Kansas Attorney General Derek Schmidt, a Republican candidate for governor, issued a nonbinding legal opinion saying the Legislature had authority to delay preparations to rebid the $4 billion contracts with KanCare providers until 2024 rather than 2023. (Noah Taborda/Kansas Reflector)
Attorney General Derek Schmidt’s office announced in a news release Monday that it planned to hire a law firm with expertise in the natural gas market to help with the remainder of the investigation and “any potential civil litigation.” The office has been working since February to determine whether the high prices violated Kansas’ anti-profiteering law.
“State law prohibits ‘unjustified’ price increases for ‘necessary’ goods and services during a declared state of disaster emergency, and on their face these increases appear to violate Kansas law,” Schmidt said. “Our investigation has reached a point where additional resources and expertise in the complicated natural gas marketplace are required.”
In February, temperatures across the Midwest lingered below freezing for days. In Kansas City, temperatures stayed below 15 degrees for 10 days. Most notably at the time, the sustained cold temperatures placed a strain on the electrical grid forcing utilities, including Evergy, to shut off power to avoid uncontrolled outages like those seen in Texas.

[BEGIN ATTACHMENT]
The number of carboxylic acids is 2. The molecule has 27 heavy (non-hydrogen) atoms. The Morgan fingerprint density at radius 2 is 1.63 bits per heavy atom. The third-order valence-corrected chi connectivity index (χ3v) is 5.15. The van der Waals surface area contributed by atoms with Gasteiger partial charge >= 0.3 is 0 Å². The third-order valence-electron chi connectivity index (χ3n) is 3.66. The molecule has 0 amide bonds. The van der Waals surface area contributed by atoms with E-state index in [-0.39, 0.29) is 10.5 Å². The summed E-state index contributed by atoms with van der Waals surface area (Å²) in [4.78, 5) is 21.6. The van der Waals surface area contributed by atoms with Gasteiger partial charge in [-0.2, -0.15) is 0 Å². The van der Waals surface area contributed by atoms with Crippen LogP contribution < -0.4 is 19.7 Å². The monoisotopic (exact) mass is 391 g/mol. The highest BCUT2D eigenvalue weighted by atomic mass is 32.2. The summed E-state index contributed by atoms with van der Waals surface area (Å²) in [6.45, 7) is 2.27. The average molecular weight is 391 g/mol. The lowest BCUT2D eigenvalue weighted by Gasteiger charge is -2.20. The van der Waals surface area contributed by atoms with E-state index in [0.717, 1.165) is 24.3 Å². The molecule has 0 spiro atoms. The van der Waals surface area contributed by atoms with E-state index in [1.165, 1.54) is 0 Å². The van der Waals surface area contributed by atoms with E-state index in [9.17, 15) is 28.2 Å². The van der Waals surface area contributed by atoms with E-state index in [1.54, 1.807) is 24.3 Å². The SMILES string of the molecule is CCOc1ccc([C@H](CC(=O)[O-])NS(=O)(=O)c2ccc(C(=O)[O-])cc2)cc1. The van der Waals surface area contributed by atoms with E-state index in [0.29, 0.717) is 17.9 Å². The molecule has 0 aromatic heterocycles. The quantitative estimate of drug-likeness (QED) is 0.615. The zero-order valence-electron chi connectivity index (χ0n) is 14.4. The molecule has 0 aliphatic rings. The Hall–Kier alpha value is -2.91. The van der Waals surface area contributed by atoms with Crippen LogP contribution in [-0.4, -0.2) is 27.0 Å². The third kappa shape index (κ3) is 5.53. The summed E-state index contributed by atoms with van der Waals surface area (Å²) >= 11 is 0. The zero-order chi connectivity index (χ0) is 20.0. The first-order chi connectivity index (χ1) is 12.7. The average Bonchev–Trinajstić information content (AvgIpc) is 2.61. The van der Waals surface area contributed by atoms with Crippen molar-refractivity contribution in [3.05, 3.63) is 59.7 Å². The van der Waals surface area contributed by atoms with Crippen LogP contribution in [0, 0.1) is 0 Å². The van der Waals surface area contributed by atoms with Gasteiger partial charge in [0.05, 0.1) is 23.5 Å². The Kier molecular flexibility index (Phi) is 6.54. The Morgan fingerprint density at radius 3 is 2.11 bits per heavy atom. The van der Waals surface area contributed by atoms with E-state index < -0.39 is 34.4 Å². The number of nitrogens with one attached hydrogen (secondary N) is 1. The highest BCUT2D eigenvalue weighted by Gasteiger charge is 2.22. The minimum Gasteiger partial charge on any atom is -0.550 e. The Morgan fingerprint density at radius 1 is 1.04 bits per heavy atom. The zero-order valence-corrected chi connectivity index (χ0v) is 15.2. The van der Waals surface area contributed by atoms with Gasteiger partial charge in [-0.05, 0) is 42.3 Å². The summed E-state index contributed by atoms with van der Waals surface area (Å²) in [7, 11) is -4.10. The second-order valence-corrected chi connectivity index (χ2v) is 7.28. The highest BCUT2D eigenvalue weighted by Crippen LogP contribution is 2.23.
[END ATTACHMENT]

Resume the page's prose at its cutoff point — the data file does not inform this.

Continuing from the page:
But the cold snap also drove natural gas prices as high as 200 times the cost gas utilities typically pay. Kansas gas and electric utilities have filed plans with regulators to pass on nearly $1 billion in those excess natural gas costs to customers.
Last week, the Kansas Corporation Commission declined to issue a subpoena and seek testimony from a national natural gas price index or require a Kansas gas utility to turn over names of its suppliers to the public despite requests from an attorney who said further investigation was necessary before consumers were saddled with the costs.
Kansas’ largest natural gas utility, Kansas Gas Service, has proposed recouping $451 million in natural gas and carrying costs over five, seven or 10 years, increasing customers’ bills by anywhere from about $5 to $11 per month.
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